Commented Oct 4, 2012 on PIOMAS October 2012 (minimum) at Arctic Sea Ice
Ack, closing my tag and including the link: http://ww.randcompare.net/content/dam/rand/pubs/research_memoranda/2008/RM6093.pdf The should be right after properties." [Fixed the tag, Ethan. Thanks for an interesting read. 1969? Wow, how prescient. N.]
I don't know if this paper has made the rounds here or not, but it's great reading: Rand Corporation Memorandum 6093-PR / November 1969 "Numerical Prediction of the Thermodynamic Response of Arctic Sea Ice to Environmental Changes" This memorandum's underlying purpose is to evaluate the feasibility of deliberately eliminating the sea ice through environmental modification! So it's a great set of perspectives that are fairly resistant to most skeptical objections about motivation :) Due to computational resource constraints, they had to assume a horizontal homogeneous Arctic (a much more reasonable assumption back then!), but a few key conclusions: -They conclude that to eliminate the sea ice based purely on the first-order response to increased oceanic heat flux would require a 400% increase in Atlantic->Arctic ocean advection -They conclude that the two most effective mechanisms for rapidly eliminating the central pack are albedo reduction and reduced net long wave radiation loss. Check, and Check, thanks to soot and net greenhouse forcing! And there are these two gems of quotes: "The cases discussed in this section suggest that modification of the snow or ice surface is the most effective means of large-scale ice removal. Ideally, the surface should be covered with a substance that reduces not only the albedo and Io, but evaporation and long-wave emissivity as well. However, in addition to the logistical problems involved in such a project, it may be difficult to find a material with a long-wave emissivity substantially less than one [my note: hence, block it in the atmosphere after emission!]. Furthermore, a finely distributed dark solid, like coal dust, would rapidly melt into the ice and lose its effectiveness. The ideal material would be dark, nontoxic , lighter than water, slowly soluble in water, and have low emissivity. A systematic search should be made to find a substance with an optimal combination of these properties." and, in case you thought this all sounds a little reckless: "As man's technological capabilities increase, it becomes more and more urgent that the factors influencing climate on a large scale be understood. For example, it may now be possible for man to remove the arctic ice pack; the result can only be surmised. Another possibility is that in man's increasingly effective tampering with nature, he may accidentally intervene at some critical stage in the climatic process, producing unexpected effects on a world-wide scale. Such considerations cannot be neglected in the formulation of climatic experiments." All in all, a very worthwhile read for a unique and orthogonal perspective on the sea ice from our typical discussion here :)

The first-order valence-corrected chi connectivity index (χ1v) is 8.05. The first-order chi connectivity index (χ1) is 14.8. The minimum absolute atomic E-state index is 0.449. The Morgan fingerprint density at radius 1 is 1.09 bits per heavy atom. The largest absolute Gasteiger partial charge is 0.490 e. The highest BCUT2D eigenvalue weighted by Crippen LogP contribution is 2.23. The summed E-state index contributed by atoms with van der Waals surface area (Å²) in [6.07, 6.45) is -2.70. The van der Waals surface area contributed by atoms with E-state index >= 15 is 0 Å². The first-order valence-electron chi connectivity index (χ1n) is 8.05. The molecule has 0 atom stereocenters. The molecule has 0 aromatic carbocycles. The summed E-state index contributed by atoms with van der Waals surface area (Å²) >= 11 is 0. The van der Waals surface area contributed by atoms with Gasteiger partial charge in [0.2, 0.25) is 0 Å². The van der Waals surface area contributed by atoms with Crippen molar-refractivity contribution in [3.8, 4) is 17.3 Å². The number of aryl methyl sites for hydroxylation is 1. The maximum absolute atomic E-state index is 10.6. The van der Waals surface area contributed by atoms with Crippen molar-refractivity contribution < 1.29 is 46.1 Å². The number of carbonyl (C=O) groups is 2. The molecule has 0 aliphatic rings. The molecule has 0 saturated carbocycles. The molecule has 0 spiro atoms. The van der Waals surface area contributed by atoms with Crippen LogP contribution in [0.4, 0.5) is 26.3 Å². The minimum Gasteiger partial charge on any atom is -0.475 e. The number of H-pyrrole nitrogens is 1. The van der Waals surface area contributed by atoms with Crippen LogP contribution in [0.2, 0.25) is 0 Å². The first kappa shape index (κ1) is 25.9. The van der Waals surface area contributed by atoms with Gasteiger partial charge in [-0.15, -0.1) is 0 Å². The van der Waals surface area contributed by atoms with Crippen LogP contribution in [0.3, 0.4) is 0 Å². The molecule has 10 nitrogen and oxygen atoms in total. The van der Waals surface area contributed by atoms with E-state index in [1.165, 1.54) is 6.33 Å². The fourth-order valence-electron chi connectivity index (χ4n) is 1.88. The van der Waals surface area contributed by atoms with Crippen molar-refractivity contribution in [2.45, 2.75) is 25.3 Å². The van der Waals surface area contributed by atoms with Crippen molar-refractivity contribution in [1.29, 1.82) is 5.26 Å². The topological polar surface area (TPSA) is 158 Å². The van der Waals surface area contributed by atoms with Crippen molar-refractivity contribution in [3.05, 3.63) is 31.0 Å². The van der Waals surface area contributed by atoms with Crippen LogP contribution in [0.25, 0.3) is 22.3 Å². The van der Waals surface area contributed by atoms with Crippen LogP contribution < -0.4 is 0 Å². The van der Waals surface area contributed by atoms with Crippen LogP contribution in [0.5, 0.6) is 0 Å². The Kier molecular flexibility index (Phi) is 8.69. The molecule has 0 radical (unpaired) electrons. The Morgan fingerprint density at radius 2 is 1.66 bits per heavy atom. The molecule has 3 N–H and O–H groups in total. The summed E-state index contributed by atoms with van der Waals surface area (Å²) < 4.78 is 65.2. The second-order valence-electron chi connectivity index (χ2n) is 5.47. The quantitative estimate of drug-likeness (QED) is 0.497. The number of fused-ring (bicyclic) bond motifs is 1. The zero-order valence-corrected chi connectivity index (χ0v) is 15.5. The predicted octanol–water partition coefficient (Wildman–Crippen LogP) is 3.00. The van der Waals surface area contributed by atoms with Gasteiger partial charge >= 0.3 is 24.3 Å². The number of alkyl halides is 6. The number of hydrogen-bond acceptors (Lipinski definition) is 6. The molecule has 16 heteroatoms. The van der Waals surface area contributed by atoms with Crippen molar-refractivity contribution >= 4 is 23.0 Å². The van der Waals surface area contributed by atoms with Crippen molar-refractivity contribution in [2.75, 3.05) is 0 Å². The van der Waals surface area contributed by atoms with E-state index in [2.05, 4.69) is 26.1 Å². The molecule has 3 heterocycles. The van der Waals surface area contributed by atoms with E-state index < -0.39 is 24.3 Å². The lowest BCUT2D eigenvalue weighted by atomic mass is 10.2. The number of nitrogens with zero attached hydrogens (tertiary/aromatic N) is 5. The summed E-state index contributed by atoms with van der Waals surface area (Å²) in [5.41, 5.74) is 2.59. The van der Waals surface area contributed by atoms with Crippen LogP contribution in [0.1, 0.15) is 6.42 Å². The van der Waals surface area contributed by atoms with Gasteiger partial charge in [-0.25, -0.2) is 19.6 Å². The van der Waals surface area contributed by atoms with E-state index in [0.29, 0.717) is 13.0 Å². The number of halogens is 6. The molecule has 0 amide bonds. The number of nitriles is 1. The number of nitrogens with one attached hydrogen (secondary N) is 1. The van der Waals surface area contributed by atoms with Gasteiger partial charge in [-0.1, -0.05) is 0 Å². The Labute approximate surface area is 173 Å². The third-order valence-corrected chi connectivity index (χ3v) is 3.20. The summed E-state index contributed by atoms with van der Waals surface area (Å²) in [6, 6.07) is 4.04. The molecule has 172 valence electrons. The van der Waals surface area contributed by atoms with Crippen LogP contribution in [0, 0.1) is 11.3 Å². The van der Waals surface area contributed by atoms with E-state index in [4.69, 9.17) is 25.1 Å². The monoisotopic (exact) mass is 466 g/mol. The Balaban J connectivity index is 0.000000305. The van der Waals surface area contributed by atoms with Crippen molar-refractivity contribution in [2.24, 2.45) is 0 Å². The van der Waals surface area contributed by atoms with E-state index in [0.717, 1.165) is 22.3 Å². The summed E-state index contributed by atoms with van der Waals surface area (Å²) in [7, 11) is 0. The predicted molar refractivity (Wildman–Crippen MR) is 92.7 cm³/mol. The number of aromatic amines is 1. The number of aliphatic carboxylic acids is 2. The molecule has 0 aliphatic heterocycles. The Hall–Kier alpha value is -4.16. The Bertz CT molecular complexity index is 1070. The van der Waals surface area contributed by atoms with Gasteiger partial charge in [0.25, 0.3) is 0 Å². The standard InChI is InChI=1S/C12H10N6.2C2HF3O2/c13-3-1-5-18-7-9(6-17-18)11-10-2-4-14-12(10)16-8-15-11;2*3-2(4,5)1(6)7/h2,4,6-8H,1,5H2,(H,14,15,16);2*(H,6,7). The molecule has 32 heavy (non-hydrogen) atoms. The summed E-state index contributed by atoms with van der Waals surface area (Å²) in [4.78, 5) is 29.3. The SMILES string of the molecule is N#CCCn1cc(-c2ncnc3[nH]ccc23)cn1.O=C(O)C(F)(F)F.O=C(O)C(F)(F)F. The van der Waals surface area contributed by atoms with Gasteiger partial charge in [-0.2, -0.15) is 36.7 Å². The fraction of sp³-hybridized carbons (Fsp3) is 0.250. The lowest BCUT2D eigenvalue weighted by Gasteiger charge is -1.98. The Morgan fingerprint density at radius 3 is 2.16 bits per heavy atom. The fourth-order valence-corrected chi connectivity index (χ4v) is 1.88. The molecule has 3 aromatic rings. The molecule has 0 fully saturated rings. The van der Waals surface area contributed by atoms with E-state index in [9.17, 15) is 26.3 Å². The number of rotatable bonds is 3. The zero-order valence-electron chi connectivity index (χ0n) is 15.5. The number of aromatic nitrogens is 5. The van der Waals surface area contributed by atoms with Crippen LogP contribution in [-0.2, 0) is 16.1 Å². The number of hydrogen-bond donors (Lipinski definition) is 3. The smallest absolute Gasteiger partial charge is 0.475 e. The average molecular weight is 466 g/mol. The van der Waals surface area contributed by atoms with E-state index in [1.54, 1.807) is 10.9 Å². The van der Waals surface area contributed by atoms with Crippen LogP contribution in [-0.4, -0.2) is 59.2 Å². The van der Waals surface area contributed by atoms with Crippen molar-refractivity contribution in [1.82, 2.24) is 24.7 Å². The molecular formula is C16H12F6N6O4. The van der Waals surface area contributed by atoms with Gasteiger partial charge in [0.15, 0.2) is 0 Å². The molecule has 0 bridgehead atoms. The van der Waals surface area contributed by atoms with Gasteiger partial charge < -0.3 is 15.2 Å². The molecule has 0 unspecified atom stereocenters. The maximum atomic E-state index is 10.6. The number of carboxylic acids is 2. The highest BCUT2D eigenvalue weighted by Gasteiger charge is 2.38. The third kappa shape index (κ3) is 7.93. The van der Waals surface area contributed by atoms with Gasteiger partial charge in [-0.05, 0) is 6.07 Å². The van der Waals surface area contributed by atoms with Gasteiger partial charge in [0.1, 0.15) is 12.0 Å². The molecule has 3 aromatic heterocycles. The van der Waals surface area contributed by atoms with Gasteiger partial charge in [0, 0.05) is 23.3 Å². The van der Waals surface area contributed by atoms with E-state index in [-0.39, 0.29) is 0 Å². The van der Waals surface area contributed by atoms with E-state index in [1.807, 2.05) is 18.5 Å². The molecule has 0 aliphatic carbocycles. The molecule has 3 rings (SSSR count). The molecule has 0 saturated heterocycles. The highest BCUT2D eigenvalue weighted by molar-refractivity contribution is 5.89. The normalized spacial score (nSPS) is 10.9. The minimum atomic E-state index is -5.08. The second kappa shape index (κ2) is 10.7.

Re: Beaufort Sea and Yukon coastal SSTs, the NOAA/NESDIS 14KM analyzed field product for the expanded alaska region is showing temps that max out around 10C near the coast and are ~3-6C for most of the area: http://www.osdpd.noaa.gov/data/sst/fields/FS_km14sar00.gif The number of observations used for the current 48hr analysis is high: http://www.osdpd.noaa.gov/data/sst/fields/FS_km14sar01.gif and the average observation age is low: http://www.osdpd.noaa.gov/data/sst/fields/FS_km14sar02.gif These are remotely sensed products, and not in-situ observations, but seem more plausible than the 18C readings. Still really warm, though!
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Sep 19, 2012